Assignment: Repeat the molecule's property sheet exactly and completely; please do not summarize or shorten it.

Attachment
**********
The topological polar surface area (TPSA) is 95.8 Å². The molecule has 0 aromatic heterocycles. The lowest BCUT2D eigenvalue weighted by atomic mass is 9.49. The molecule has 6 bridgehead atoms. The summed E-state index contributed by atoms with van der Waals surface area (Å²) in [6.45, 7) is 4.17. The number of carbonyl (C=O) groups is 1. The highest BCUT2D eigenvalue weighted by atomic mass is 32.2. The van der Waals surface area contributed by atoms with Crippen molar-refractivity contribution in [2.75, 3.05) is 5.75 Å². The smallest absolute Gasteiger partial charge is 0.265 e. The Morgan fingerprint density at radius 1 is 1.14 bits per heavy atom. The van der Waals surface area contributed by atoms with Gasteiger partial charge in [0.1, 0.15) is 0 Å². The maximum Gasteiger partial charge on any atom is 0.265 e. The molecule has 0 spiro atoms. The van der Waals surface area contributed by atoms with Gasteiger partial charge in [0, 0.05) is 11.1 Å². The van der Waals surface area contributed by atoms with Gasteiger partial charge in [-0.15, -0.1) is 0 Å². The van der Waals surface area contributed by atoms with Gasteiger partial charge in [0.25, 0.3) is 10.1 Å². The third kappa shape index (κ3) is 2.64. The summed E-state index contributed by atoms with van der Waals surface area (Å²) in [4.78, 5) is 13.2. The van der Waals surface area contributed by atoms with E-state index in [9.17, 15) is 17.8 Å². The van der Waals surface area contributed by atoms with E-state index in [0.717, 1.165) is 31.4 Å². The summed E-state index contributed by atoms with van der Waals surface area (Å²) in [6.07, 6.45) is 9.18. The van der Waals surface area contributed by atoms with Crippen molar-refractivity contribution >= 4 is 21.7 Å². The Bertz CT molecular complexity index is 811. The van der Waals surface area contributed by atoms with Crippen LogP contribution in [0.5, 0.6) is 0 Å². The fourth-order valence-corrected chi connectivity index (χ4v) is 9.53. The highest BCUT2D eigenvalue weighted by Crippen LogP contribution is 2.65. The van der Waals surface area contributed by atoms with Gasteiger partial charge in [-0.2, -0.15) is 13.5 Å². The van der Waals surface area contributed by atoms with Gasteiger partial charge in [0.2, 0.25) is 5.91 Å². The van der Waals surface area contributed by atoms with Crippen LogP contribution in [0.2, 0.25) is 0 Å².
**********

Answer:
The topological polar surface area (TPSA) is 95.8 Å². The molecule has 0 aromatic heterocycles. The lowest BCUT2D eigenvalue weighted by atomic mass is 9.49. The molecule has 6 bridgehead atoms. The summed E-state index contributed by atoms with van der Waals surface area (Å²) in [6.45, 7) is 4.17. The number of carbonyl (C=O) groups is 1. The highest BCUT2D eigenvalue weighted by atomic mass is 32.2. The van der Waals surface area contributed by atoms with Crippen molar-refractivity contribution in [2.75, 3.05) is 5.75 Å². The smallest absolute Gasteiger partial charge is 0.265 e. The Morgan fingerprint density at radius 1 is 1.14 bits per heavy atom. The van der Waals surface area contributed by atoms with Gasteiger partial charge in [0.1, 0.15) is 0 Å². The maximum Gasteiger partial charge on any atom is 0.265 e. The molecule has 0 spiro atoms. The van der Waals surface area contributed by atoms with Gasteiger partial charge in [0, 0.05) is 11.1 Å². The van der Waals surface area contributed by atoms with Gasteiger partial charge in [-0.15, -0.1) is 0 Å². The van der Waals surface area contributed by atoms with Gasteiger partial charge in [0.25, 0.3) is 10.1 Å². The third kappa shape index (κ3) is 2.64. The summed E-state index contributed by atoms with van der Waals surface area (Å²) in [4.78, 5) is 13.2. The van der Waals surface area contributed by atoms with E-state index in [9.17, 15) is 17.8 Å². The van der Waals surface area contributed by atoms with E-state index in [0.717, 1.165) is 31.4 Å². The summed E-state index contributed by atoms with van der Waals surface area (Å²) in [6.07, 6.45) is 9.18. The van der Waals surface area contributed by atoms with Crippen molar-refractivity contribution >= 4 is 21.7 Å². The Bertz CT molecular complexity index is 811. The van der Waals surface area contributed by atoms with Crippen LogP contribution in [0.5, 0.6) is 0 Å². The fourth-order valence-corrected chi connectivity index (χ4v) is 9.53. The highest BCUT2D eigenvalue weighted by Crippen LogP contribution is 2.65. The van der Waals surface area contributed by atoms with Gasteiger partial charge in [-0.2, -0.15) is 13.5 Å². The van der Waals surface area contributed by atoms with Gasteiger partial charge in [0.2, 0.25) is 5.91 Å². The van der Waals surface area contributed by atoms with Crippen LogP contribution in [0.2, 0.25) is 0 Å².